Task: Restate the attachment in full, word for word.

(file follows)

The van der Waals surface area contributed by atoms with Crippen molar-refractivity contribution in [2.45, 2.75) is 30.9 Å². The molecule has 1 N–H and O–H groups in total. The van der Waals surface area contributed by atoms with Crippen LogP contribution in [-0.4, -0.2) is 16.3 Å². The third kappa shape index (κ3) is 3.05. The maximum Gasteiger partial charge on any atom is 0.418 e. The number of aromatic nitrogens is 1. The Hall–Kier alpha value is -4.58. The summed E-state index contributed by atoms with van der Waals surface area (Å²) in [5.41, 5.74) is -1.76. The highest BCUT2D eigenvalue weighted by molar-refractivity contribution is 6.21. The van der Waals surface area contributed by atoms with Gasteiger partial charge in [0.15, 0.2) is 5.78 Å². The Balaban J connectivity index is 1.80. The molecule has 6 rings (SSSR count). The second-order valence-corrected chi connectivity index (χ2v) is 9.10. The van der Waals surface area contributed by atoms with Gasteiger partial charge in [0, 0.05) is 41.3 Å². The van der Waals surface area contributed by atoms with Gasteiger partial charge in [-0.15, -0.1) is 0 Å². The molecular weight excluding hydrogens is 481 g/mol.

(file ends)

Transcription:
The van der Waals surface area contributed by atoms with Crippen molar-refractivity contribution in [2.45, 2.75) is 30.9 Å². The molecule has 1 N–H and O–H groups in total. The van der Waals surface area contributed by atoms with Crippen LogP contribution in [-0.4, -0.2) is 16.3 Å². The third kappa shape index (κ3) is 3.05. The maximum Gasteiger partial charge on any atom is 0.418 e. The number of aromatic nitrogens is 1. The Hall–Kier alpha value is -4.58. The summed E-state index contributed by atoms with van der Waals surface area (Å²) in [5.41, 5.74) is -1.76. The highest BCUT2D eigenvalue weighted by molar-refractivity contribution is 6.21. The van der Waals surface area contributed by atoms with Gasteiger partial charge in [0.15, 0.2) is 5.78 Å². The Balaban J connectivity index is 1.80. The molecule has 6 rings (SSSR count). The second-order valence-corrected chi connectivity index (χ2v) is 9.10. The van der Waals surface area contributed by atoms with Gasteiger partial charge in [0, 0.05) is 41.3 Å². The van der Waals surface area contributed by atoms with Gasteiger partial charge in [-0.15, -0.1) is 0 Å². The molecular weight excluding hydrogens is 481 g/mol.